Bird Legs & Feet

Although the construction of the wing and the ability to fly are often what capture our attention with bird anatomy, the legs and feet of birds are also critical to their lifestyle and success as predators and as prey species. Even in birds whose dominant means of locomotion is flight, there are stresses involved in take-off and landing. Many predators kill their prey with their feet and carry it off to their nests. Ratites (ostriches, emus, rheas) are large birds that run rather than fly to escape their predators. All of these birds require relatively heavy and strong leg bones.

Most birds have four toes. The first points backwards in most species. The fifth toe has been lost completely in most birds, although it may remain as a defensive spur in birds like chickens. The foot is a very important appendage for a bird, being the only source of support when standing, walking and running on a variety of surfaces. It also is a means of propulsion in aquatic species, a major weapon in many predatory species and for some birds their equivalent of a hand, functioning to grasp and hold objects the bird wishes to manipulate, mostly during feeding.

The size and shape of the claws and the way the toes are arranged, as well as the length of the toes and the degree of webbing, are all dependent on what a bird uses its feet for and where it lives. Like a bird’s bill or beak its feet reveal a lot about its lifestyle. Many birds (particularly passerine birds) have three toes forwards and one back, while others have two forward and two back.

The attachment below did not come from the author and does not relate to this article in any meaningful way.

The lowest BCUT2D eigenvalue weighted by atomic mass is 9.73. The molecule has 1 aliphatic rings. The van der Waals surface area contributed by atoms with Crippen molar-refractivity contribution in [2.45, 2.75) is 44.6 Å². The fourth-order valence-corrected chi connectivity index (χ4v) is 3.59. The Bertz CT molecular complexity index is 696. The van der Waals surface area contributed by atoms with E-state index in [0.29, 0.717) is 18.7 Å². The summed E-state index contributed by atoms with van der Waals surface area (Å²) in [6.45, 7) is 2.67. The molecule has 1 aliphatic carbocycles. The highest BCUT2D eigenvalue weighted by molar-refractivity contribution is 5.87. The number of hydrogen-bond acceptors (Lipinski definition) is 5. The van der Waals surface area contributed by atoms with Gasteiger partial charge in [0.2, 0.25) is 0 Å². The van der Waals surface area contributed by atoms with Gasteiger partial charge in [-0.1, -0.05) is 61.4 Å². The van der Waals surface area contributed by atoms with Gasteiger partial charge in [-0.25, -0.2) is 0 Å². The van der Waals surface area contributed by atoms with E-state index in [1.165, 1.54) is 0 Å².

Aquatic birds like ducks, geese and swans all have medium length toes joined together by a web of skin to make an excellent paddle for rowing themselves through the water. They spread the toes on the back stroke to maximize the push then hold their toes together on the forward stroke in order to reduce resistance.

Figure 6.40: These illustrations depict the different types of bird feet described above. Image from URL:

Figure 6.40: These illustrations depict the different types of bird feet described above.
Image from URL:


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The MSP project is funded by an ESEA, Title II Part B Mathematics and Science Partnership Grant through the Montana Office of Public Instruction. MSP was developed by the Clark Fork Watershed Education Program and faculty from Montana Tech of The University of Montana and Montana State University, with support from other Montana University System Faculty.